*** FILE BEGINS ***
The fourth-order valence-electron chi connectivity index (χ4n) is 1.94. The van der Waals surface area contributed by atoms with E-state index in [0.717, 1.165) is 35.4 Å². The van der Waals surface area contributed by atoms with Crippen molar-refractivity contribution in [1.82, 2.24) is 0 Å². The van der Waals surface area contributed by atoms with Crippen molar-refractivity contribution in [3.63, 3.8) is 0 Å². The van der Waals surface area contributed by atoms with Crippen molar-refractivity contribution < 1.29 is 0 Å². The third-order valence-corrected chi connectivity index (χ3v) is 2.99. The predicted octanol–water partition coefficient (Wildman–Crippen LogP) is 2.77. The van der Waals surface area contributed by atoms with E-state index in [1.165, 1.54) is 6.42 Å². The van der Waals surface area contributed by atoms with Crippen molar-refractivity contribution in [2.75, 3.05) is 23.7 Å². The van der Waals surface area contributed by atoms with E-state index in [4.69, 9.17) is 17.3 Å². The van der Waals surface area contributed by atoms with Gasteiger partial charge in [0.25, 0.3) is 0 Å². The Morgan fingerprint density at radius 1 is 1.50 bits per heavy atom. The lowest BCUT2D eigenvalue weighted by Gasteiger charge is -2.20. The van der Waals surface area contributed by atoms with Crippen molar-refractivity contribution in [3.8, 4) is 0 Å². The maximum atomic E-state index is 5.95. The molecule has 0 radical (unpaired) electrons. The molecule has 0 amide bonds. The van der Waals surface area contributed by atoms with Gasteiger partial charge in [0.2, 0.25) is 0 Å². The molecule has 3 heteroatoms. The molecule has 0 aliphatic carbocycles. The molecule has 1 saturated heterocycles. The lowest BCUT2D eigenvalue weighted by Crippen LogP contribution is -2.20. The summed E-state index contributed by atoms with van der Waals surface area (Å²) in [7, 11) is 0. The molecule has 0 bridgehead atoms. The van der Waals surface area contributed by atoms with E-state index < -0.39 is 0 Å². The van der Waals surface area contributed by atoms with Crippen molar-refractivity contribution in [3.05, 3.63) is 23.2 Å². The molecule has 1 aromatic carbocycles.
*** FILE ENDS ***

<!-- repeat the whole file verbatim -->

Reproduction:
The fourth-order valence-electron chi connectivity index (χ4n) is 1.94. The van der Waals surface area contributed by atoms with E-state index in [0.717, 1.165) is 35.4 Å². The van der Waals surface area contributed by atoms with Crippen molar-refractivity contribution in [1.82, 2.24) is 0 Å². The van der Waals surface area contributed by atoms with Crippen molar-refractivity contribution in [3.63, 3.8) is 0 Å². The van der Waals surface area contributed by atoms with Crippen molar-refractivity contribution < 1.29 is 0 Å². The third-order valence-corrected chi connectivity index (χ3v) is 2.99. The predicted octanol–water partition coefficient (Wildman–Crippen LogP) is 2.77. The van der Waals surface area contributed by atoms with E-state index in [1.165, 1.54) is 6.42 Å². The van der Waals surface area contributed by atoms with Crippen molar-refractivity contribution in [2.75, 3.05) is 23.7 Å². The van der Waals surface area contributed by atoms with E-state index in [4.69, 9.17) is 17.3 Å². The van der Waals surface area contributed by atoms with Gasteiger partial charge in [0.25, 0.3) is 0 Å². The Morgan fingerprint density at radius 1 is 1.50 bits per heavy atom. The lowest BCUT2D eigenvalue weighted by Gasteiger charge is -2.20. The van der Waals surface area contributed by atoms with Crippen molar-refractivity contribution in [3.8, 4) is 0 Å². The maximum atomic E-state index is 5.95. The molecule has 0 radical (unpaired) electrons. The molecule has 0 amide bonds. The van der Waals surface area contributed by atoms with Gasteiger partial charge in [0.2, 0.25) is 0 Å². The molecule has 3 heteroatoms. The molecule has 0 aliphatic carbocycles. The molecule has 1 saturated heterocycles. The lowest BCUT2D eigenvalue weighted by Crippen LogP contribution is -2.20. The summed E-state index contributed by atoms with van der Waals surface area (Å²) in [7, 11) is 0. The molecule has 0 bridgehead atoms. The van der Waals surface area contributed by atoms with E-state index < -0.39 is 0 Å². The van der Waals surface area contributed by atoms with Crippen molar-refractivity contribution in [3.05, 3.63) is 23.2 Å². The molecule has 1 aromatic carbocycles.